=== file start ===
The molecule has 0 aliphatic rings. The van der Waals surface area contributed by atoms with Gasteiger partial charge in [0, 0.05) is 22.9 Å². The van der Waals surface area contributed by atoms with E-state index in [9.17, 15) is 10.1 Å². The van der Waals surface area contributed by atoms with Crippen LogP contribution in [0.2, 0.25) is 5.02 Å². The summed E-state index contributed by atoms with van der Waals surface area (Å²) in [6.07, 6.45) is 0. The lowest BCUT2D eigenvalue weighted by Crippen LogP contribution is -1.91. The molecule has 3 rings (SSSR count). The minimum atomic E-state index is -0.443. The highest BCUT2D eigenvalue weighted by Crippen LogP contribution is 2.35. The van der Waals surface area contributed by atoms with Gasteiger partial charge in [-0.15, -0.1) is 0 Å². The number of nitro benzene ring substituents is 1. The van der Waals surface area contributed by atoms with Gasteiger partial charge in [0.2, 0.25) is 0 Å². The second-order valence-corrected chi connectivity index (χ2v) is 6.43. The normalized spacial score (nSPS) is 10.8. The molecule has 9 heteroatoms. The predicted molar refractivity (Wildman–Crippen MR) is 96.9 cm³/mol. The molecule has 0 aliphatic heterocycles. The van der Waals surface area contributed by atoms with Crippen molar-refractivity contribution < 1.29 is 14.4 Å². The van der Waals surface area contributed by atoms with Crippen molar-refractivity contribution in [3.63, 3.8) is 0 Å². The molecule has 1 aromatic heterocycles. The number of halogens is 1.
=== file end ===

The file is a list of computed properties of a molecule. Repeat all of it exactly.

The molecule has 0 aliphatic rings. The van der Waals surface area contributed by atoms with Gasteiger partial charge in [0, 0.05) is 22.9 Å². The van der Waals surface area contributed by atoms with E-state index in [9.17, 15) is 10.1 Å². The van der Waals surface area contributed by atoms with Crippen LogP contribution in [0.2, 0.25) is 5.02 Å². The summed E-state index contributed by atoms with van der Waals surface area (Å²) in [6.07, 6.45) is 0. The lowest BCUT2D eigenvalue weighted by Crippen LogP contribution is -1.91. The molecule has 3 rings (SSSR count). The minimum atomic E-state index is -0.443. The highest BCUT2D eigenvalue weighted by Crippen LogP contribution is 2.35. The van der Waals surface area contributed by atoms with Gasteiger partial charge in [-0.15, -0.1) is 0 Å². The number of nitro benzene ring substituents is 1. The van der Waals surface area contributed by atoms with Gasteiger partial charge in [0.2, 0.25) is 0 Å². The second-order valence-corrected chi connectivity index (χ2v) is 6.43. The normalized spacial score (nSPS) is 10.8. The molecule has 9 heteroatoms. The predicted molar refractivity (Wildman–Crippen MR) is 96.9 cm³/mol. The molecule has 0 aliphatic heterocycles. The van der Waals surface area contributed by atoms with Crippen molar-refractivity contribution < 1.29 is 14.4 Å². The van der Waals surface area contributed by atoms with Crippen molar-refractivity contribution in [3.63, 3.8) is 0 Å². The molecule has 1 aromatic heterocycles. The number of halogens is 1.